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Bank of Ireland Unsure of Future Iran Course
Economy, Business And Markets

Bank of Ireland Unsure of Future Iran Course

Bank of Ireland will not remove its restrictions on Iranian-related banking transactions despite the lifting of sanctions last month, the Irish Independent has reported.
While Irish companies are being encouraged to explore opportunities in the country, Ireland’s two main banks appear wary. Iran emerged from years of economic isolation when world powers lifted sanctions against the country in return for Tehran complying with a deal to curb its nuclear program.
It is hoped that global companies that have been barred from doing business there will be able to tap into the market of almost 80 million people.
Enterprise Ireland –the Irish state economic development agency -  is targeting various sectors, including healthcare and financial services, in its push to get access for Irish exporting companies. But Sean Davis, EI’s Dubai-based regional manager Middle East & North Africa, said companies that want to do business in Iran will need financial and banking support.
“From a banking perspective, it does mean that client companies are going to need their bank to resume normal business, and that is going to take some time as well,” Davis said. “There are a number of different factors for trade to revert to what we might call normal.”
Bank of Ireland said that while certain restrictions in relation to Iran have been lifted since January 16, “ongoing complications and risks persist, including the continued application of US primary sanctions”.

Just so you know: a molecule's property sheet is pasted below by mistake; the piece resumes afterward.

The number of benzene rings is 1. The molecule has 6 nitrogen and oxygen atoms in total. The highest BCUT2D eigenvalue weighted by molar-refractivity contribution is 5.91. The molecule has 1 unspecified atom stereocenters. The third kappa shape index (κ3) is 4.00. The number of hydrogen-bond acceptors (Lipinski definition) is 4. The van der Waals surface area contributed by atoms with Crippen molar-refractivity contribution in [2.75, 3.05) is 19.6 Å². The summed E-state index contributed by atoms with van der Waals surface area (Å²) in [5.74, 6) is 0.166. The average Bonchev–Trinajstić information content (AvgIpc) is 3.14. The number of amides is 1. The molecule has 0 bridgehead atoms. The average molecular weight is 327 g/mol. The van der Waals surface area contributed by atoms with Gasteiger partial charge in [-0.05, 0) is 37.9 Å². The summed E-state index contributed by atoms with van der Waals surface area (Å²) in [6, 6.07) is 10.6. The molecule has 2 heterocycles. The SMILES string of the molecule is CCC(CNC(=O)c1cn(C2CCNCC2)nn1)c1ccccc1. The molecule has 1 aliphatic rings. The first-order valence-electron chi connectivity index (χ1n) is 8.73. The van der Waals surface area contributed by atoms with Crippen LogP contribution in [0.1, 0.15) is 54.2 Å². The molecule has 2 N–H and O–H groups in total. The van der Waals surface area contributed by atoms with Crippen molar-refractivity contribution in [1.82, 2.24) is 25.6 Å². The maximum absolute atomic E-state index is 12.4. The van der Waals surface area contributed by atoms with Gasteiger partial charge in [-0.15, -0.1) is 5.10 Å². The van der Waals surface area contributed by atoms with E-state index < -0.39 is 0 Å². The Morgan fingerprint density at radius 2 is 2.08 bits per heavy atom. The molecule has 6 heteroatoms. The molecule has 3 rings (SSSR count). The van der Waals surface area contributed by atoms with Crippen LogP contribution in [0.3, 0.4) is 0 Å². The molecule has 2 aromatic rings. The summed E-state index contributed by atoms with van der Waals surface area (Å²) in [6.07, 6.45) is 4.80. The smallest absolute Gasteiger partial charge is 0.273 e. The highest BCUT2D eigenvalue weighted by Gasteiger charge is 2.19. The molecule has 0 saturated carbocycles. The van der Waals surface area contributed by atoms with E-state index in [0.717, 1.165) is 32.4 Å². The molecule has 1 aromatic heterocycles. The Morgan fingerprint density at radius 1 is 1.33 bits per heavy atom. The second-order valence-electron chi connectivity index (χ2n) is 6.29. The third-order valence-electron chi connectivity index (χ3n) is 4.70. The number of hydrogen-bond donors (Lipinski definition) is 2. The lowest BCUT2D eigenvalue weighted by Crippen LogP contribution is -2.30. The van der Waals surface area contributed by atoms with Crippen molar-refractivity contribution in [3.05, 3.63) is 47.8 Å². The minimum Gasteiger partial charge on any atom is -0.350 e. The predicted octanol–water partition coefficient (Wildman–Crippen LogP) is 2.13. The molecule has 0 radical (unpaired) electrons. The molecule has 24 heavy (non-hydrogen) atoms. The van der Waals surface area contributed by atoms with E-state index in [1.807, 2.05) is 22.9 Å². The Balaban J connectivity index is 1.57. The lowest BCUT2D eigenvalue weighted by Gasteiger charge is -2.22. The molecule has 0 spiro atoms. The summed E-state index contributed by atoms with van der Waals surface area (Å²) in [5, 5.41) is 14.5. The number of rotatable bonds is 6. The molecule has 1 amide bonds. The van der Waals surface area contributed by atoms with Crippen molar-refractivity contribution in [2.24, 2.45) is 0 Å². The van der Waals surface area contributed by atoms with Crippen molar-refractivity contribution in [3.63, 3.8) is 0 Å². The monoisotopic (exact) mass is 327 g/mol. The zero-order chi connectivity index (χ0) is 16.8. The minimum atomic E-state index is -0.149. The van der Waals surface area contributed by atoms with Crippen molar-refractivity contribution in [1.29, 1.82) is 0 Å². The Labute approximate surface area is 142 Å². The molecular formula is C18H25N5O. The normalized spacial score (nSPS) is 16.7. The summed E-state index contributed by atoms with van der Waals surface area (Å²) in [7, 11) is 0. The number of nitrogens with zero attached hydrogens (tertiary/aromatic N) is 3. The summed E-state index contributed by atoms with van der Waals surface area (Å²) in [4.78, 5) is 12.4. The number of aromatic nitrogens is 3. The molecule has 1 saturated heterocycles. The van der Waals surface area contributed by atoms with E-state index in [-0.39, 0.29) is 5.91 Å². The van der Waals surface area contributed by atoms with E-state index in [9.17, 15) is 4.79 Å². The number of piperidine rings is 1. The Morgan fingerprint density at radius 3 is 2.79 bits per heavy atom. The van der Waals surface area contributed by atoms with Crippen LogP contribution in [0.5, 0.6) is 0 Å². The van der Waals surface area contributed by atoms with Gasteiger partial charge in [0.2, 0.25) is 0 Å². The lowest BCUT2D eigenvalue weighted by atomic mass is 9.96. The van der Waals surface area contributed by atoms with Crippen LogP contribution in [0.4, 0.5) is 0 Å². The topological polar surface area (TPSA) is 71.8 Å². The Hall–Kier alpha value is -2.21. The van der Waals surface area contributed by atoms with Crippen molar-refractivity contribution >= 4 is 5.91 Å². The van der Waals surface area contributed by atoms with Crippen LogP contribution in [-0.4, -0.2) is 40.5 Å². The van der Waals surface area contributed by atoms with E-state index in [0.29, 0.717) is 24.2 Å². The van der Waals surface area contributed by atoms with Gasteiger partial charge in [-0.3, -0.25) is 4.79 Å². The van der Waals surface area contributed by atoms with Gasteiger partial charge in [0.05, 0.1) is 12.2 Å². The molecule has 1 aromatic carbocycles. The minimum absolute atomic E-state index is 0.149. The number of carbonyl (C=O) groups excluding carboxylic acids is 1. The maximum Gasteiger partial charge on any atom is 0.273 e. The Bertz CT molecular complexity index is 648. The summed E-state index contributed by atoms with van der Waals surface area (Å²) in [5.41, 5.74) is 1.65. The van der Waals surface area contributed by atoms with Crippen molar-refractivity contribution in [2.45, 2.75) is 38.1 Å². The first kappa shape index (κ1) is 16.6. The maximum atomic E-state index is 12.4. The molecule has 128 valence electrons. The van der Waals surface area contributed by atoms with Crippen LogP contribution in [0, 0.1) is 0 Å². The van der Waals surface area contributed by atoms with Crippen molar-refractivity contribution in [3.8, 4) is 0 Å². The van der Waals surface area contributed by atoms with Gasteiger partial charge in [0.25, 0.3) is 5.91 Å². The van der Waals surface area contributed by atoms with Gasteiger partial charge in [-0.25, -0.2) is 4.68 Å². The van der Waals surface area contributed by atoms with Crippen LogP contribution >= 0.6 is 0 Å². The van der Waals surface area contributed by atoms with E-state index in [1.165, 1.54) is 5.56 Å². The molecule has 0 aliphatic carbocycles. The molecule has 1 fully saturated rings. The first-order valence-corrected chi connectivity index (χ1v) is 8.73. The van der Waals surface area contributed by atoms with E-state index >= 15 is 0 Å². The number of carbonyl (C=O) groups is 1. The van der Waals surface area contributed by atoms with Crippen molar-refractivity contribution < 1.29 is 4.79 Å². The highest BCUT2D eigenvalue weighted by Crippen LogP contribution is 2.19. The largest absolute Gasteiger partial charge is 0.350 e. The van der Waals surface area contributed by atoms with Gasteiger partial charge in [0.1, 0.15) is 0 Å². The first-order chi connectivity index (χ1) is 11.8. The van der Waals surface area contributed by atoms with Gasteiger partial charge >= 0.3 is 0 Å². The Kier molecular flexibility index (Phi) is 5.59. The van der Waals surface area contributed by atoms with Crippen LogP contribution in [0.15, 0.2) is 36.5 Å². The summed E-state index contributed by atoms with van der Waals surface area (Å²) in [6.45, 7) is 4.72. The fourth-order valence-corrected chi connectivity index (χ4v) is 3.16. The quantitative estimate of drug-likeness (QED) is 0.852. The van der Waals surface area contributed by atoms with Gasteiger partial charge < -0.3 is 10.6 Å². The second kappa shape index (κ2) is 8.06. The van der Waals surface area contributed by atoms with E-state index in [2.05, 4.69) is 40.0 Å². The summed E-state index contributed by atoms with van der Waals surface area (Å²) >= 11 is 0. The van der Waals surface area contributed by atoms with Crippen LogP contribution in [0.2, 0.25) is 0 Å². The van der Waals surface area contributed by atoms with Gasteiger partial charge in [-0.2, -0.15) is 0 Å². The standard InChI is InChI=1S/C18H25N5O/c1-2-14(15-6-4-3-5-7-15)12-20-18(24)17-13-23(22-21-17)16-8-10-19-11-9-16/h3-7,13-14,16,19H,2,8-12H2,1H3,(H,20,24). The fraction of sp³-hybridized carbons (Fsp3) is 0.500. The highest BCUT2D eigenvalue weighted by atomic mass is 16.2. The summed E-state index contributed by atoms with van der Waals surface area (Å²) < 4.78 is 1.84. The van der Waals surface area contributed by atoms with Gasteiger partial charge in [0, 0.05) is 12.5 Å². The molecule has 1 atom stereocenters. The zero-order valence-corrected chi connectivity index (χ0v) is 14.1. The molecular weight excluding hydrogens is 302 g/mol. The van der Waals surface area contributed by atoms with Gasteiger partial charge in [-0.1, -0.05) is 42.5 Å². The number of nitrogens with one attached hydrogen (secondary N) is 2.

In a statement, Bank of Ireland pointed out that it adheres to European Union, HM Treasury, United Nations and US Department of the Treasury’s Office of Foreign Assets Control requirements.
“For these reasons, Bank of Ireland is still not in a position to process Iranian-related transactions,” the statement said. “The matter is, however, kept under constant review.” State-owned Allied Irish Banks (AIB) declined to comment when asked about its intentions.
The Iranian Embassy in Dublin, which currently operates without banking facilities, said the Foreign Ministry in Tehran had sent a letter to AIB requesting that an account be open.
 Iran’s ambassador to Ireland said the ministry had opted for AIB because it is government owned. AIB declined to comment.
A spokeswoman for the ambassador also said that he had been given indications that Ireland’s Embassy in Tehran would soon be reopening.
In response, Foreign Affairs Minister Charlie Flanagan said he was “conscious of the political, economic and trade factors” in favor of opening an embassy in Tehran.

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